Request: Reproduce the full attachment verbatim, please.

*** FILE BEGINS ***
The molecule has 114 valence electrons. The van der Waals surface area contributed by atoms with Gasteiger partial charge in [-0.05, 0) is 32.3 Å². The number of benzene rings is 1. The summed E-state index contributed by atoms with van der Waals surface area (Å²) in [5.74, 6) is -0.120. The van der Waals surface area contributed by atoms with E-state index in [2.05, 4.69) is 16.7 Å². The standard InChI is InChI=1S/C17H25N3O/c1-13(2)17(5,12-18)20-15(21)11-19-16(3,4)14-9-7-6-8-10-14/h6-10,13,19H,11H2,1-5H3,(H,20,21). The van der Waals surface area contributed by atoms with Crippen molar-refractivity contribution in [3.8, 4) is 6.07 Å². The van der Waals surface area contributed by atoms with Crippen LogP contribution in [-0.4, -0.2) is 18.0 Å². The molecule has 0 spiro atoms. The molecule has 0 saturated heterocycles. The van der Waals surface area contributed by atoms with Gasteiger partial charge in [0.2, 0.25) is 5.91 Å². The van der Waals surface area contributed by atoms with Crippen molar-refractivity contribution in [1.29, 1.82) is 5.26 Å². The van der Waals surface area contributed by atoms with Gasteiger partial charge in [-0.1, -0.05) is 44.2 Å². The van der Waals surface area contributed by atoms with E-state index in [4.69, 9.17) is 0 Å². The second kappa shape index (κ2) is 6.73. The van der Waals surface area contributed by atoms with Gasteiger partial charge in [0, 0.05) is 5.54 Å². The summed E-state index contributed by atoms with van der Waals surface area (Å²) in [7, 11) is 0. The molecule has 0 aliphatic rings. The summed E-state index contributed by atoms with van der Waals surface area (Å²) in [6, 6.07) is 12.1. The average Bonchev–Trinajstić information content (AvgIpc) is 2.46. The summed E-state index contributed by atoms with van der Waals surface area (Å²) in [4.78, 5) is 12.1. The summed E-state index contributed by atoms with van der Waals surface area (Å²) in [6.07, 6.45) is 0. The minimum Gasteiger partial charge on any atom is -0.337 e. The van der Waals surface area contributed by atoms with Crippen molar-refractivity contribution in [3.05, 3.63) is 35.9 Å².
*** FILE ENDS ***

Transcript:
The molecule has 114 valence electrons. The van der Waals surface area contributed by atoms with Gasteiger partial charge in [-0.05, 0) is 32.3 Å². The number of benzene rings is 1. The summed E-state index contributed by atoms with van der Waals surface area (Å²) in [5.74, 6) is -0.120. The van der Waals surface area contributed by atoms with E-state index in [2.05, 4.69) is 16.7 Å². The standard InChI is InChI=1S/C17H25N3O/c1-13(2)17(5,12-18)20-15(21)11-19-16(3,4)14-9-7-6-8-10-14/h6-10,13,19H,11H2,1-5H3,(H,20,21). The van der Waals surface area contributed by atoms with Crippen molar-refractivity contribution in [3.8, 4) is 6.07 Å². The van der Waals surface area contributed by atoms with Crippen LogP contribution in [-0.4, -0.2) is 18.0 Å². The molecule has 0 spiro atoms. The molecule has 0 saturated heterocycles. The van der Waals surface area contributed by atoms with Gasteiger partial charge in [0.2, 0.25) is 5.91 Å². The van der Waals surface area contributed by atoms with Crippen molar-refractivity contribution in [1.29, 1.82) is 5.26 Å². The van der Waals surface area contributed by atoms with Gasteiger partial charge in [-0.1, -0.05) is 44.2 Å². The van der Waals surface area contributed by atoms with E-state index in [4.69, 9.17) is 0 Å². The second kappa shape index (κ2) is 6.73. The van der Waals surface area contributed by atoms with Gasteiger partial charge in [0, 0.05) is 5.54 Å². The summed E-state index contributed by atoms with van der Waals surface area (Å²) in [7, 11) is 0. The molecule has 0 aliphatic rings. The summed E-state index contributed by atoms with van der Waals surface area (Å²) in [6, 6.07) is 12.1. The average Bonchev–Trinajstić information content (AvgIpc) is 2.46. The summed E-state index contributed by atoms with van der Waals surface area (Å²) in [4.78, 5) is 12.1. The summed E-state index contributed by atoms with van der Waals surface area (Å²) in [6.07, 6.45) is 0. The minimum Gasteiger partial charge on any atom is -0.337 e. The van der Waals surface area contributed by atoms with Crippen molar-refractivity contribution in [3.05, 3.63) is 35.9 Å².